Week Of Emphasis, Not Structural Change Drives WVU Improvement
In the week of practice following the Missouri game, West Virginia’s coaching staff opened up competition for playing time, and also emphasized a handful of practice items to address some of the shortcomings from that contest. Chief among those were a push for more physical play and improved technique in both blocking and tackling.
“We didn’t change structure of practice,” Brown noted of the shifts that were more subtle than seismic. “We did a little more good on good work, more tackling and more drills that emphasized the interior run game and perimeter blocking. We always practice smart. We prepared a lot better during the week, so I knew we had a chance. We’re a young football team that didn’t play well against Missouri, and we challenged our guys and had physical practices. We blocked better and tackled better, and we fed off the crowd.”
The changes during the week extended through the N.C. State game plan, which shifted to more motion and more perimeter runs, especially early in the game. That helped take some pressure off some linemen making their first starts.
“You can’t continue to do the same things. You have to adapt,” said Brown, showing the direct opposite attitude of some coaches who remain married to their schemes. “It’s not about what we are most comfortable with (as coaches), it’s what our kids can do the best. We’ve struggled to run the football so we recreated ourselves to try to put our offensive line in a better position. I thought our o-line communicated better. We had hats on hats a lot more this week.”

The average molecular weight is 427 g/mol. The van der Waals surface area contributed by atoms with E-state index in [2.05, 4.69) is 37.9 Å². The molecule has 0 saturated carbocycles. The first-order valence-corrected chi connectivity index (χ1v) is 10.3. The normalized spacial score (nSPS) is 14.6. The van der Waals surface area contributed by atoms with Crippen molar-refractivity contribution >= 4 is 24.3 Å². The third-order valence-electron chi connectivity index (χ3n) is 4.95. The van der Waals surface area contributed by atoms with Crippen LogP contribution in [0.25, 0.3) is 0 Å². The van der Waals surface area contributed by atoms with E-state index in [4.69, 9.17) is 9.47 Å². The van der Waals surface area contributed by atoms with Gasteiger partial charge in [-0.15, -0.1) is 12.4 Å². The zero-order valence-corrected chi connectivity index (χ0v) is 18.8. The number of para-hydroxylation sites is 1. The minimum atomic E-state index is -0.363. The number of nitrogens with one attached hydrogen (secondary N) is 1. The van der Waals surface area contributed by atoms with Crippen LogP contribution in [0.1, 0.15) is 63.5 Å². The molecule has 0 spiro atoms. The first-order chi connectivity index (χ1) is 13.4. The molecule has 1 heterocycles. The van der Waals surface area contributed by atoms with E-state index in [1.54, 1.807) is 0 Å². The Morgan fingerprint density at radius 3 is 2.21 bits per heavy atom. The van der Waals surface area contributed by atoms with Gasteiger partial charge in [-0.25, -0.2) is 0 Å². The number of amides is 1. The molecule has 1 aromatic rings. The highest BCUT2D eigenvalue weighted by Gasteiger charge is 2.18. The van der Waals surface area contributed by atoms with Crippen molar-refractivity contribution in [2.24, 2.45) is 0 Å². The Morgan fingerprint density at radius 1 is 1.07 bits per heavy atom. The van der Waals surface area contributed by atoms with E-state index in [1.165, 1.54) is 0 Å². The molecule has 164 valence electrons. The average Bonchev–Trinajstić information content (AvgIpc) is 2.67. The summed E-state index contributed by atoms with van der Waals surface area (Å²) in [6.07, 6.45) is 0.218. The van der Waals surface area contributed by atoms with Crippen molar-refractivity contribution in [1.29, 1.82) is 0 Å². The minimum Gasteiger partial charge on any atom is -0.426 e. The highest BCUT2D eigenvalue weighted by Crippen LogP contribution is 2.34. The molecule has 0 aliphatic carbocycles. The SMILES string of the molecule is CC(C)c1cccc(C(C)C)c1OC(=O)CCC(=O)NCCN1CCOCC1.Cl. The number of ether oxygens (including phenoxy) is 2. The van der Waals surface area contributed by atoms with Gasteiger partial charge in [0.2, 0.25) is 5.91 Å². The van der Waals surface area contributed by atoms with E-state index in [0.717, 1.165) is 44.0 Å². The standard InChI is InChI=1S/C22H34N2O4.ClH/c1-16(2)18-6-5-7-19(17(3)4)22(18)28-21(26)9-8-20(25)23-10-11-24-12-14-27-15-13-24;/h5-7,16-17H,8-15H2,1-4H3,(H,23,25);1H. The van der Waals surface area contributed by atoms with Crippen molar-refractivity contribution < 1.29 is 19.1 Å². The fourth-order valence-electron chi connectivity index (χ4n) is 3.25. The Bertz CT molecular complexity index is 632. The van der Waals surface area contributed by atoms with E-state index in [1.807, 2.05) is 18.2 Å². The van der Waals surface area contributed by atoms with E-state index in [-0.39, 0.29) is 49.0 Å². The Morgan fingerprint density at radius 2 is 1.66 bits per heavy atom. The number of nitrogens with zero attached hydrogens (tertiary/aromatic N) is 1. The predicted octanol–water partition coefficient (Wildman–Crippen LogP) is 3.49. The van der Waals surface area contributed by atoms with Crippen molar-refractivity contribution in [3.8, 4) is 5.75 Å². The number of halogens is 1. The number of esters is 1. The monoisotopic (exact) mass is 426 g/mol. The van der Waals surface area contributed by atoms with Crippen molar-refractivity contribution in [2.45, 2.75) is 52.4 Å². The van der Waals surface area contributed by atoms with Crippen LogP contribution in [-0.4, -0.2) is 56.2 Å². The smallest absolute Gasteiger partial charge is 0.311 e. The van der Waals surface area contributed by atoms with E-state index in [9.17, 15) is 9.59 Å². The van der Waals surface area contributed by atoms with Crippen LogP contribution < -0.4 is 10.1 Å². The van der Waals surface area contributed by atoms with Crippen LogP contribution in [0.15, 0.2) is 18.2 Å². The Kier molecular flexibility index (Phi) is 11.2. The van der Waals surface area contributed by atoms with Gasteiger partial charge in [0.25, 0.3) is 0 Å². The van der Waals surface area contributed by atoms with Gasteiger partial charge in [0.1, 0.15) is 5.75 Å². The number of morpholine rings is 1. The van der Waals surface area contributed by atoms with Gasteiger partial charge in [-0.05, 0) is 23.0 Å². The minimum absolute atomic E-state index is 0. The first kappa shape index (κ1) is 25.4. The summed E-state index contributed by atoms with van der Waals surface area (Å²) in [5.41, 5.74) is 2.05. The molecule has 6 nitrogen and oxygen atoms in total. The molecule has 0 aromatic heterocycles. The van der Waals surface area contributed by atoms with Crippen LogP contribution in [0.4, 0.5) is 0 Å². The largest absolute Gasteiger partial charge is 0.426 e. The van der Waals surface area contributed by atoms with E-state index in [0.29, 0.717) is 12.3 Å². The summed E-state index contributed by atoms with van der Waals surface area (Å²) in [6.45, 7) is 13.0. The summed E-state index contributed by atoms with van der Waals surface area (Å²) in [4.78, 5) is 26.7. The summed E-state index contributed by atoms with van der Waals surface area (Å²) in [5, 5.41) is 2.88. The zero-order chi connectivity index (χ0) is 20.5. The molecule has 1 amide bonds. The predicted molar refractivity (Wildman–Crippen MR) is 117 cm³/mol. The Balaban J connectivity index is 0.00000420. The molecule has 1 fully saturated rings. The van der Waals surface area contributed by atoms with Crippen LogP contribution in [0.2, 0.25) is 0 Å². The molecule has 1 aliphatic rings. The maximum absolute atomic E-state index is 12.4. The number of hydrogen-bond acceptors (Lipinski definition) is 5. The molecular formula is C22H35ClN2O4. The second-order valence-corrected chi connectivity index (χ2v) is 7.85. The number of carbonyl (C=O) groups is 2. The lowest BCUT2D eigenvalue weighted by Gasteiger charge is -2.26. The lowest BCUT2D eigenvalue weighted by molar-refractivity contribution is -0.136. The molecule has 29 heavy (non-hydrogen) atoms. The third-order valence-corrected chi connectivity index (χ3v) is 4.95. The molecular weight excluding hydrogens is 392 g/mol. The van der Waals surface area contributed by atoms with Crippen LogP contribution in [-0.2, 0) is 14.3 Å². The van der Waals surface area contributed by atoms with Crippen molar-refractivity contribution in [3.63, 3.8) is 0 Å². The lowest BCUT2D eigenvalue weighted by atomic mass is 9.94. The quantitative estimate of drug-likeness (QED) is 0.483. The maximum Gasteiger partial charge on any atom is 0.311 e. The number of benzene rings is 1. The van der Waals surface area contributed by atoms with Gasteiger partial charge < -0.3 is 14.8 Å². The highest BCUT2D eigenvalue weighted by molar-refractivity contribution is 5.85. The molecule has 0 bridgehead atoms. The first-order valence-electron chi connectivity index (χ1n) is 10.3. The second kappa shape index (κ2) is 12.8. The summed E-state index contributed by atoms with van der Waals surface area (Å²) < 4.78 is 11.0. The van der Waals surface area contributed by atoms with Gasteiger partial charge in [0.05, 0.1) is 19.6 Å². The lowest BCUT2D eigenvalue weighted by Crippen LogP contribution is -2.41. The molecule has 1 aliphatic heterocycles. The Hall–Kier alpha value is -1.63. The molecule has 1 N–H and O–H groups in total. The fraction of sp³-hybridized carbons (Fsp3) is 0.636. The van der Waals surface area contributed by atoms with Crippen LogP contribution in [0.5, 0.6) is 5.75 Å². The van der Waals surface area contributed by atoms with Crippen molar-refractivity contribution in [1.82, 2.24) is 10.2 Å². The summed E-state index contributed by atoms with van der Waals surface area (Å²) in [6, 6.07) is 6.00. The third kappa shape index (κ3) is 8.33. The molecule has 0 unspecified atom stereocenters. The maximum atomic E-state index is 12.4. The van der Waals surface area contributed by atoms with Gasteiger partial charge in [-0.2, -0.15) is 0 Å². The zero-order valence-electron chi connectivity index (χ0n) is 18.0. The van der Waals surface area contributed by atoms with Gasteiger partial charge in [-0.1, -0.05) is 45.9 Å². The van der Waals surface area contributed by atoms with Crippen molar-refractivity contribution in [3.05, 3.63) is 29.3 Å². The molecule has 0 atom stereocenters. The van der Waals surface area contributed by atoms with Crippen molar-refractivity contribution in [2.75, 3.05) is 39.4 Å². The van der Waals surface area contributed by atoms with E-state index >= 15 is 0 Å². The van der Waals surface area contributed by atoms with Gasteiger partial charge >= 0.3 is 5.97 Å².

Keeping the momentum up for this week is the next in what will be a series of challenges for Brown and his staff, not to mention his players. They responded very well to the coaching during last week, and the attention and focus they showed will be important as the season unfolds.
“We have to continue to challenge our guys,” Brown said. “I thought this was the first game we identified who we are and doing what we want to do. We won and beat a quality team, but there still a ton of things we can work on and improve upon. We are at a point where [the run game] is going to have to be presented differently each week. We aren’t at the point right now where we can just line up and mash people.”
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Halftime adjustments, or lack thereof are always a buzz phrase used to explain shifts in performance, and Brown noted that each game so far has played out differently in terms of what was planned at the break.
“It’s a credit to our coaches, but we have to play better in the first half,” Brown said with a chuckle. “The first game we were going against new staff. The second game, the whole first half was bad football. We were able to refocus the guys. This game, N.C. State had not shown much at all, and they had a new offensive coordinator and a different defense. They hadn’t been stressed at all. So we were able to make some adjustments, especially on the defensive side after seeing what they did in first half.”
Also playing in to the overall WVU improvement, in addition to the blocking both on the line and at receiver, was the performance of the backs.